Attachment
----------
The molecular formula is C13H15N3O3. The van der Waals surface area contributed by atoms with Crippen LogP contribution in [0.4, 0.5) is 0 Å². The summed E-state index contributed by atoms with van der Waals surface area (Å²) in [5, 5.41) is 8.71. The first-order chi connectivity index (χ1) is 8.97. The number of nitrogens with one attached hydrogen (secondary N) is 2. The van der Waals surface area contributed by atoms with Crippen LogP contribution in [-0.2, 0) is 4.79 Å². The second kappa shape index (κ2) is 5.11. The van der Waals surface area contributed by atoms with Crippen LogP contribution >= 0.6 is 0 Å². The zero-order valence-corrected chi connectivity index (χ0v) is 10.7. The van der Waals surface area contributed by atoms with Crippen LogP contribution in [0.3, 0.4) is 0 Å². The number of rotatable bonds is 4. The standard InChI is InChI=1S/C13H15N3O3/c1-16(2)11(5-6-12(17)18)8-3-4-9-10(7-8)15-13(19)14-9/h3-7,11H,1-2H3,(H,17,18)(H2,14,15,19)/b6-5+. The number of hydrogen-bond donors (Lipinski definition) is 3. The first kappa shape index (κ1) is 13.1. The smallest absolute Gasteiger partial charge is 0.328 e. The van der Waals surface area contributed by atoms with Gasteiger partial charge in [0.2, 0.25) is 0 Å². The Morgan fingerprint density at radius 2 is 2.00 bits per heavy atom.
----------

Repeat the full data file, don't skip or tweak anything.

The molecular formula is C13H15N3O3. The van der Waals surface area contributed by atoms with Crippen LogP contribution in [0.4, 0.5) is 0 Å². The summed E-state index contributed by atoms with van der Waals surface area (Å²) in [5, 5.41) is 8.71. The first-order chi connectivity index (χ1) is 8.97. The number of nitrogens with one attached hydrogen (secondary N) is 2. The van der Waals surface area contributed by atoms with Crippen LogP contribution in [-0.2, 0) is 4.79 Å². The second kappa shape index (κ2) is 5.11. The van der Waals surface area contributed by atoms with Crippen LogP contribution >= 0.6 is 0 Å². The zero-order valence-corrected chi connectivity index (χ0v) is 10.7. The van der Waals surface area contributed by atoms with Crippen LogP contribution in [0.3, 0.4) is 0 Å². The number of rotatable bonds is 4. The standard InChI is InChI=1S/C13H15N3O3/c1-16(2)11(5-6-12(17)18)8-3-4-9-10(7-8)15-13(19)14-9/h3-7,11H,1-2H3,(H,17,18)(H2,14,15,19)/b6-5+. The number of hydrogen-bond donors (Lipinski definition) is 3. The first kappa shape index (κ1) is 13.1. The smallest absolute Gasteiger partial charge is 0.328 e. The van der Waals surface area contributed by atoms with Gasteiger partial charge in [0.2, 0.25) is 0 Å². The Morgan fingerprint density at radius 2 is 2.00 bits per heavy atom.